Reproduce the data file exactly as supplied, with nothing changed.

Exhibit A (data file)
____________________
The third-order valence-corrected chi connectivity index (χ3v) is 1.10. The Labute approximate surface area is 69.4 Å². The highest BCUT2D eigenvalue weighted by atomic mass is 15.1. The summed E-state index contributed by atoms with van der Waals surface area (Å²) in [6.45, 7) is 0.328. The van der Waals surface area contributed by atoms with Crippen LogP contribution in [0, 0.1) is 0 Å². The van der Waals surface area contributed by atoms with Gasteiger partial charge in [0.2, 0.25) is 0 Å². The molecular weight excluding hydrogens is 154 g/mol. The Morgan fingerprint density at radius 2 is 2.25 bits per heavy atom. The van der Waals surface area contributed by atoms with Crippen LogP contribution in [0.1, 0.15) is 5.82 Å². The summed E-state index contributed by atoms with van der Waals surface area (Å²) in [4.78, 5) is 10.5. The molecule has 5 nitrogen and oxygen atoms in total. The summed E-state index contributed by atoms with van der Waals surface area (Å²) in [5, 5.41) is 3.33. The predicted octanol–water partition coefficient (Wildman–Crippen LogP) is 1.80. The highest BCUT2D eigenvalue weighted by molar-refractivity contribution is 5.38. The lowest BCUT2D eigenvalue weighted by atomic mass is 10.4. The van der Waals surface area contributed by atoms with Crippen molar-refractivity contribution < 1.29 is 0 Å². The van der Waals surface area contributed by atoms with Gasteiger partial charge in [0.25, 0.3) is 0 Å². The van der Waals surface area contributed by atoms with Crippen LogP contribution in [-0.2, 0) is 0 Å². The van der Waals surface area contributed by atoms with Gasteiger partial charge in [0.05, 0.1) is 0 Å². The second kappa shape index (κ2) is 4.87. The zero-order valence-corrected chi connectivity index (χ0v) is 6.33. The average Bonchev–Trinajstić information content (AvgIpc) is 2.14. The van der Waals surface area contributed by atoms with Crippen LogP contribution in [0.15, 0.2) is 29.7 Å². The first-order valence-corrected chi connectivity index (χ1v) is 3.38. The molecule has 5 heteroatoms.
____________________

The third-order valence-corrected chi connectivity index (χ3v) is 1.10. The Labute approximate surface area is 69.4 Å². The highest BCUT2D eigenvalue weighted by atomic mass is 15.1. The summed E-state index contributed by atoms with van der Waals surface area (Å²) in [6.45, 7) is 0.328. The van der Waals surface area contributed by atoms with Crippen LogP contribution in [0, 0.1) is 0 Å². The van der Waals surface area contributed by atoms with Gasteiger partial charge in [0.2, 0.25) is 0 Å². The molecular weight excluding hydrogens is 154 g/mol. The Morgan fingerprint density at radius 2 is 2.25 bits per heavy atom. The van der Waals surface area contributed by atoms with Crippen LogP contribution in [0.1, 0.15) is 5.82 Å². The summed E-state index contributed by atoms with van der Waals surface area (Å²) in [4.78, 5) is 10.5. The molecule has 5 nitrogen and oxygen atoms in total. The summed E-state index contributed by atoms with van der Waals surface area (Å²) in [5, 5.41) is 3.33. The predicted octanol–water partition coefficient (Wildman–Crippen LogP) is 1.80. The highest BCUT2D eigenvalue weighted by molar-refractivity contribution is 5.38. The lowest BCUT2D eigenvalue weighted by atomic mass is 10.4. The van der Waals surface area contributed by atoms with Crippen molar-refractivity contribution < 1.29 is 0 Å². The van der Waals surface area contributed by atoms with Gasteiger partial charge in [0.25, 0.3) is 0 Å². The van der Waals surface area contributed by atoms with Crippen LogP contribution in [-0.2, 0) is 0 Å². The van der Waals surface area contributed by atoms with Gasteiger partial charge in [0.05, 0.1) is 0 Å². The second kappa shape index (κ2) is 4.87. The zero-order valence-corrected chi connectivity index (χ0v) is 6.33. The average Bonchev–Trinajstić information content (AvgIpc) is 2.14. The van der Waals surface area contributed by atoms with Crippen LogP contribution in [0.15, 0.2) is 29.7 Å². The first-order valence-corrected chi connectivity index (χ1v) is 3.38. The molecule has 5 heteroatoms.